Research shows that around two-thirds of HR directors now feel more responsibility for their employees’ health as a result of the COVID-19 pandemic. 

A survey conducted by Aetna International, a health insurance agency, reveals that under two-thirds of HR directors (63 per cent)  believe that employers now have more responsibility for their employees’ health.

This aligns with the views of employees – almost two-thirds of whom (63 per cent) say that working for an employer that provides support for mental health is now more important to them than it was a year ago.

The majority of HR directors have responded to this (54 per cent) by saying their company has actually improved the provision of mental health support and benefits that support employee well-being, such as flexible working.

Despite this, there is a marked difference between the views of HR and employees towards the provisions provided. While around four in 10 (40 per cent) of HR directors identified the quality and health benefits offered as ‘good’, this was not echoed by the workers.

Under a quarter of employees who work from home (23 per cent) and around three in 10 (32 per cent) of those working in an office believe that their health benefits are good. Around of fifth (22 per cent) of remote workers actually rated these services as poor, showing a gap between employee’s expectations and the provisions they are receiving.

Another disparity was found when considering how much money should be poured into the health benefits offered. Over half of UK workers (52 per cent) felt that their employer should be spending more on health and benefits whilst only over a third of HR directors (36 per cent) felt the same.

Most worryingly, around a fifth of workers (21 per cent) stated that the health support they received from their employers has not improved since the beginning of the pandemic. This ultimately shows that employers may not be being mindful to the changing needs of their workers as the pandemic develops.

Prior to the pandemic, the vast majority of employees (93 per cent) identified good physical health support as the main influence for staying at a company. However, since the pandemic, this has shifted.

Now, almost half of workers (41 per cent) confessed that they would be more attracted to a company if it had good annual leave entitlement. This was followed by the ability to stay at home (35 per cent).

However, almost half of UK employers believed that a positive work culture would have the biggest influence on their company’s ability to attract and retain talent, hinting that employers may not be surveying the needs of their workers adequately.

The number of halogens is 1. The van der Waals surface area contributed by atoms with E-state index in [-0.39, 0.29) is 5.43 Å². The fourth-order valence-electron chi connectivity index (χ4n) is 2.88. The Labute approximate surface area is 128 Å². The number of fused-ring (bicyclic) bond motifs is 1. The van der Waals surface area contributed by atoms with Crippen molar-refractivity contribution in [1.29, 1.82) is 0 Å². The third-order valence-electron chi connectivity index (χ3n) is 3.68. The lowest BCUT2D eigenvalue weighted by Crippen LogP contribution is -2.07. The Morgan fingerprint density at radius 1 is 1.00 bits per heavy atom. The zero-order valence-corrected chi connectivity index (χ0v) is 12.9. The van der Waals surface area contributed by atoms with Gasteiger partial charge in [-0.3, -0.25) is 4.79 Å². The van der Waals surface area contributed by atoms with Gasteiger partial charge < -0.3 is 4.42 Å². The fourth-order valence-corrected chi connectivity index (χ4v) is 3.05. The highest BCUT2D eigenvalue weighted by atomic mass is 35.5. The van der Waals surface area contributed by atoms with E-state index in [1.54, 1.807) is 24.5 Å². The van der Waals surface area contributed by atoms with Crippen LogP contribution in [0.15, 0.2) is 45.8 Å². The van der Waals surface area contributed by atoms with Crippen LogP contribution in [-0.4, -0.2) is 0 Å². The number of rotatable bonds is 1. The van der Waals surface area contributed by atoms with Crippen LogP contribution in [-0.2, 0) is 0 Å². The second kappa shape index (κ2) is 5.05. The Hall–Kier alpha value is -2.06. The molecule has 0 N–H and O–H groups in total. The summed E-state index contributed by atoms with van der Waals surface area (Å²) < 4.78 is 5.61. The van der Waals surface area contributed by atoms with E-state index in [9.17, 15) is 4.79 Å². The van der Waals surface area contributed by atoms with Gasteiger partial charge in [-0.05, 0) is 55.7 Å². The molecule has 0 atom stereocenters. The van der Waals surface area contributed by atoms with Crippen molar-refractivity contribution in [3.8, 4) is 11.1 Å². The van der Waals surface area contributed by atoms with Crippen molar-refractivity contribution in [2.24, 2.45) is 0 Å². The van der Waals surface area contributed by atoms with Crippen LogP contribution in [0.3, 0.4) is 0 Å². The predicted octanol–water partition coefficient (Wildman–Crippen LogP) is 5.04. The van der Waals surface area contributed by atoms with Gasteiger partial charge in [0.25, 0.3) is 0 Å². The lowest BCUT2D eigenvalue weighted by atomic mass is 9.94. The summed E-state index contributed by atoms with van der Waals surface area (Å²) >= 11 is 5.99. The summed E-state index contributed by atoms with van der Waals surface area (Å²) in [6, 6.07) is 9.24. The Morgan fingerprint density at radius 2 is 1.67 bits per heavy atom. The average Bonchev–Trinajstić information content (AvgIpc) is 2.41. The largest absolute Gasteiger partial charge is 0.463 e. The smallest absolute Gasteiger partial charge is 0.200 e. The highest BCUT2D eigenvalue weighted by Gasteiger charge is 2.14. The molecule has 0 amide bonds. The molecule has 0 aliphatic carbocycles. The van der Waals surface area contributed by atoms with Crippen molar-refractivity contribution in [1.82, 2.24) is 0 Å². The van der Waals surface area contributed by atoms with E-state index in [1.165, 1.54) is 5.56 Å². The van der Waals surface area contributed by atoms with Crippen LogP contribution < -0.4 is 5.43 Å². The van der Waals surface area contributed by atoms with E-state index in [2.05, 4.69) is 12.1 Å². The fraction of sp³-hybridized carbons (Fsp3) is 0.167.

Damian Lenihan, Executive Director for Europe at Aetna International said:

Whilst it’s positive to see that the perceptions of employers are now more aligned with the experiences of their employees, our research suggests there is still more do to ensure health benefits and HR strategies are not only fit for purpose today, but also for the future. The views of employers and their employees remain polarised when it comes to the steps businesses need to take to strengthen workplace well-being provisions.

Listening to employees will be absolutely crucial for businesses over the next few months. For a lot of people, health and lifestyle pressures have intensified dramatically as a result of the pandemic, something that businesses cannot afford to ignore. If they haven’t already, businesses must act and respond to these challenges or risk alienating a workforce that is already under strain.

This research was obtained from Aetna’s ‘Tackling Polarised Perceptions of Corporate Health and Wellness’ which is an annual survey that questions over 4,000 employees and over 1,000 HR Directors in the UK, US, Singapore and the UAE.





Monica Sharma is an English Literature graduate from the University of Warwick. As Editor for HRreview, her particular interests in HR include issues concerning diversity, employment law and wellbeing in the workplace. Alongside this, she has written for student publications in both England and Canada. Monica has also presented her academic work concerning the relationship between legal systems, sexual harassment and racism at a university conference at the University of Western Ontario, Canada.